First things first - Theory Z is not a Mcgregor idea and as such is not Mcgregor's extension of his XY theory.
Theory Z was developed by not by Mcgregor, but by William Ouchi, in his book 1981 'Theory Z: How American management can Meet the Japanese Challenge'. William Ouchi is professor of management at UCLA, Los Angeles, and a board member of several large US organisations.
Theory Z is often referred to as the 'Japanese' management style, which is essentially what it is. It's interesting that Ouchi chose to name his model 'Theory Z', which apart from anything else tends to give the impression that it's a Mcgregor idea. One wonders if the idea was not considered strong enough to stand alone with a completely new name... Nevertheless, Theory Z essentially advocates a combination of all that's best about theory Y and modern Japanese management, which places a large amount of freedom and trust with workers, and assumes that workers have a strong loyalty and interest in team-working and the organisation.
Theory Z also places more reliance on the attitude and responsibilities of the workers, whereas Mcgregor's XY theory is mainly focused on management and motivation from the manager's and organisation's perspective. There is no doubt that Ouchi's Theory Z model offers excellent ideas, albeit it lacking the simple elegance of Mcgregor's model, which let's face it, thousands of organisations and managers around the world have still yet to embrace. For this reason, Theory Z may for some be like trying to manage the kitchen at the Ritz before mastering the ability to cook a decent fried breakfast.
Ouchi's Theory Z makes certain assumptions about workers. These include the assumption that workers tend to want to build cooperative and intimate working relationships with those that they work for and with, as well as the people that work for them. Also, Theory Z workers have a high need to be supported by the company, and highly value a working environment in which such things as family, cultures and traditions, and social institutions are regarded as equally important as the work itself. These types of workers have a very well developed sense of order, discipline, moral obligation to work hard, and a sense of cohesion with their fellow workers. Finally, Theory Z workers, it is assumed, can be trusted to do their jobs to their utmost ability, so long as management can be trusted to support them and look out for their well being.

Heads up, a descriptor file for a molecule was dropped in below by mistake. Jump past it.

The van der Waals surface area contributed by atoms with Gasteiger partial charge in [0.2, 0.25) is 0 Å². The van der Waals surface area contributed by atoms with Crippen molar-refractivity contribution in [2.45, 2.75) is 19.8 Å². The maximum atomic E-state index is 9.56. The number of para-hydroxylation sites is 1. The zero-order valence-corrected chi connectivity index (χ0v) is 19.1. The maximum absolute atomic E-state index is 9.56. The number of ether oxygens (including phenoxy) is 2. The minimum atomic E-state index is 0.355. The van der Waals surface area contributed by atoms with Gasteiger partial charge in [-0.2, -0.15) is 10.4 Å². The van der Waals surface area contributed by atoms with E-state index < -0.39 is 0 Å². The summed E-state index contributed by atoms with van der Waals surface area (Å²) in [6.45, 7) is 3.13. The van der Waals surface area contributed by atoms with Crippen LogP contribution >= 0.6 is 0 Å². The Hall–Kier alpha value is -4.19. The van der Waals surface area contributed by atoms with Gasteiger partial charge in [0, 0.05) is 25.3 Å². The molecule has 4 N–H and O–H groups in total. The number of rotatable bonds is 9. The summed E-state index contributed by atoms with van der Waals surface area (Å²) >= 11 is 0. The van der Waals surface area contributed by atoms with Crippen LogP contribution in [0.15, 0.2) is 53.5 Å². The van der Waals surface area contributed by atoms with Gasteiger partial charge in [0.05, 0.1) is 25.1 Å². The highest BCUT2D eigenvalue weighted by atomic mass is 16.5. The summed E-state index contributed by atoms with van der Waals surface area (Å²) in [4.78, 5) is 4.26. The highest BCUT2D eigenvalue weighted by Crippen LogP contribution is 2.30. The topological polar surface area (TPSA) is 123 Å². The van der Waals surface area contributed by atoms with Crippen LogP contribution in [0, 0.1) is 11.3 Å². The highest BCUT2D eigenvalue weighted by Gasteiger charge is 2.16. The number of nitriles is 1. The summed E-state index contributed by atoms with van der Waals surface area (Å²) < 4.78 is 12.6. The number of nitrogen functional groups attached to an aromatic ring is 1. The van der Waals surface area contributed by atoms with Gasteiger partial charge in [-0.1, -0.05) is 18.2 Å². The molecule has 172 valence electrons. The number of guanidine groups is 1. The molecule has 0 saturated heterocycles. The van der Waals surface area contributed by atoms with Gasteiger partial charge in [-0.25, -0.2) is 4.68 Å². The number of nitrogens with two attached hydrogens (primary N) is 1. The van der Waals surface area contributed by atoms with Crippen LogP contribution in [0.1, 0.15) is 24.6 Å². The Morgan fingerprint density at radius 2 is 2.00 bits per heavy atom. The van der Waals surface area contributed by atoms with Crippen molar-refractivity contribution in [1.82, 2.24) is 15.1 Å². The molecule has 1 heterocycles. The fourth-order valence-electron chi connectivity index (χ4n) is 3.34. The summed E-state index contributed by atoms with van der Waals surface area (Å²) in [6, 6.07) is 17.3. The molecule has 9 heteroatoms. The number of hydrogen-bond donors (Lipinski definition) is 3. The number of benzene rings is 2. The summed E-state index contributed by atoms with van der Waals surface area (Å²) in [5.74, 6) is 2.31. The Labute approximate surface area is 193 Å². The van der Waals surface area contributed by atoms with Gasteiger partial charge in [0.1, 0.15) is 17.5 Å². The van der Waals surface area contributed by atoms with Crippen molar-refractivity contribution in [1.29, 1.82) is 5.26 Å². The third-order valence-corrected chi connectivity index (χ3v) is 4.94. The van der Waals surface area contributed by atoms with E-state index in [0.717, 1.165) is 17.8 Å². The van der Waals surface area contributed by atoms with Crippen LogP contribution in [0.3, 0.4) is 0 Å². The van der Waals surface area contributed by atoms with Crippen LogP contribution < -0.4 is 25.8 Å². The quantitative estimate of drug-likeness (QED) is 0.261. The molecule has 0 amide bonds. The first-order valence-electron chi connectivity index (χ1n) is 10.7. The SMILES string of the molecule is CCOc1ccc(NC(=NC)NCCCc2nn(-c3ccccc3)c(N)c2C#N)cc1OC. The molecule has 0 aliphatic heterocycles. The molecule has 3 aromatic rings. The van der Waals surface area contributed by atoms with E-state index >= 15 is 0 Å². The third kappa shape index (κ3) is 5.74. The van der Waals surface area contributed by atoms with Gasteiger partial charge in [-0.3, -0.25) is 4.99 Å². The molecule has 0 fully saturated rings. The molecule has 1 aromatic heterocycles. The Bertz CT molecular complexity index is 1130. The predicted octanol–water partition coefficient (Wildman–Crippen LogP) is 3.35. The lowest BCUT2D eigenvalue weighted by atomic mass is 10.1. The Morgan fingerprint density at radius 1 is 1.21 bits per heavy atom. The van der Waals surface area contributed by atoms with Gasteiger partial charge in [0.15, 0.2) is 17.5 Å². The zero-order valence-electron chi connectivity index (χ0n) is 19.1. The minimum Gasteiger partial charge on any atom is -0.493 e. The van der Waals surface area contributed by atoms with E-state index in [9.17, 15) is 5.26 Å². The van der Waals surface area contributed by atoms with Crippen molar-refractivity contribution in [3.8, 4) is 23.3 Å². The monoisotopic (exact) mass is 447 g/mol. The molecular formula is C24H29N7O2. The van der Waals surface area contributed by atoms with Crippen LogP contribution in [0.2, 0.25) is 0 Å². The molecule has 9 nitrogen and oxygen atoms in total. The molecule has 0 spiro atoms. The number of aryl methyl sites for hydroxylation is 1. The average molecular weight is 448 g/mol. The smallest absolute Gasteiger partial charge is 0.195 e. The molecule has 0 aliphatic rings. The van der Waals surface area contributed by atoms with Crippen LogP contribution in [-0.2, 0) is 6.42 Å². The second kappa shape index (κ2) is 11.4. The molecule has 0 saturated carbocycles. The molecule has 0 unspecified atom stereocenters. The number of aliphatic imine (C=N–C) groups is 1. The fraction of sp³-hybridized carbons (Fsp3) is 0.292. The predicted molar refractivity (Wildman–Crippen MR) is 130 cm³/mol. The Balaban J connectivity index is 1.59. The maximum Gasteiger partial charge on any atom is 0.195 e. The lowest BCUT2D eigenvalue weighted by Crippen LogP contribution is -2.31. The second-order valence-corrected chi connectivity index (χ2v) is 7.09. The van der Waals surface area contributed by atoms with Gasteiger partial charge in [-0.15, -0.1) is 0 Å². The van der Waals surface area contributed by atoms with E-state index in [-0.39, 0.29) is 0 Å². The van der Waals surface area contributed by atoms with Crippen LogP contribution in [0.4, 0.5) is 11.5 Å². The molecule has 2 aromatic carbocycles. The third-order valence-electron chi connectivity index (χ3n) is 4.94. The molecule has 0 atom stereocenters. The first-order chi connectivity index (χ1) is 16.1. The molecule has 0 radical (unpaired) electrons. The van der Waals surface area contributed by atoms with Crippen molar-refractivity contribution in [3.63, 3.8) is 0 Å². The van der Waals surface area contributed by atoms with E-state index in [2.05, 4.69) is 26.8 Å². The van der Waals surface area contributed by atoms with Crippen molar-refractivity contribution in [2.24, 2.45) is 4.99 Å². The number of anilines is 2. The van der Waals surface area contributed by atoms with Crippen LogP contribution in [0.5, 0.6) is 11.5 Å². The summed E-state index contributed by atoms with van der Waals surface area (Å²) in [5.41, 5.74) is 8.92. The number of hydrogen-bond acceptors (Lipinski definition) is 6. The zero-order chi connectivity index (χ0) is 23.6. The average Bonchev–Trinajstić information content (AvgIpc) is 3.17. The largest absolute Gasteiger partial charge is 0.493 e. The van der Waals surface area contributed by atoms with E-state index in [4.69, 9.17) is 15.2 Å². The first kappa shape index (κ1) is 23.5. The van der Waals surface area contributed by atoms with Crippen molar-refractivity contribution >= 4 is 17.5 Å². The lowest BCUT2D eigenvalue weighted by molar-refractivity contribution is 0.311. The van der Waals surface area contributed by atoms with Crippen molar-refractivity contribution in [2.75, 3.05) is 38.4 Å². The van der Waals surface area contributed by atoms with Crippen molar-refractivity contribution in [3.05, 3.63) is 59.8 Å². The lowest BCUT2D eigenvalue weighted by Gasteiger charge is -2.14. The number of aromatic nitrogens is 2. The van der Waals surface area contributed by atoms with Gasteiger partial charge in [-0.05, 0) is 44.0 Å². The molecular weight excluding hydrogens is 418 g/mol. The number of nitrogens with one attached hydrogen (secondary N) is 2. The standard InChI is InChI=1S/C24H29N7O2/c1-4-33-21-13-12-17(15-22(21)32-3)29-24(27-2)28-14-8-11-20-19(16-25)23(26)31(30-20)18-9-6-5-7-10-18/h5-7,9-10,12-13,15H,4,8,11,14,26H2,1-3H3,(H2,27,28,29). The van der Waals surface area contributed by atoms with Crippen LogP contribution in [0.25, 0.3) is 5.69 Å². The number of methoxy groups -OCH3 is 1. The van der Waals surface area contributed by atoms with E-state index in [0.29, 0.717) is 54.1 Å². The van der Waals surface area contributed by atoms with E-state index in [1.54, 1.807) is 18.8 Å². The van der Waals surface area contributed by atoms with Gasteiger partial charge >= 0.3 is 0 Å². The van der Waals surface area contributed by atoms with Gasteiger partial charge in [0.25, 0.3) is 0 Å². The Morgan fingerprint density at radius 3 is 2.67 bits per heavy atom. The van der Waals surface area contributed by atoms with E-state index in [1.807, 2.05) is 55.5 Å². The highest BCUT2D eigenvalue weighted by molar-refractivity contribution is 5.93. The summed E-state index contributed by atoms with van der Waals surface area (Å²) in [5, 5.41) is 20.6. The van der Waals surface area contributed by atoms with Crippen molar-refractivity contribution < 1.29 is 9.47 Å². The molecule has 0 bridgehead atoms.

One of the most important tenets of this theory is that management must have a high degree of confidence in its workers in order for this type of participative management to work. For this to work, employees must be very knowledgeable about the various issues of the company, as well as possessing the competence to make informed decisions.
Theory Z stresses the need for enabling workers to become generalists, rather than specialists, and to increase their knowledge of the company and its processes through job rotations and continual training. In fact, promotions tend to be slower in this type of setting, as workers are given a much longer opportunity to receive training, and more time to learn the intricacies of the company's operations. The desire, under this theory, is to develop a work force that has more of a loyalty towards staying with the company for an entire career, and be more permanent than in other types of settings. It is expected that once an employee does rise to a position of high level management, they will know a great deal more about the company and how it operates, and will be able to use Theory Z management theories effectively on the newer employees.
While several similarities and differences surround the ideas of McGregor and Ouchi, the most obvious comparison is that they both deal with perceptions and assumptions about people. These perceptions tend to take the form of how management views employees, while Ouchi's Theory Z takes this notion of perceptions a bit farther and talks about how the workers might perceive management.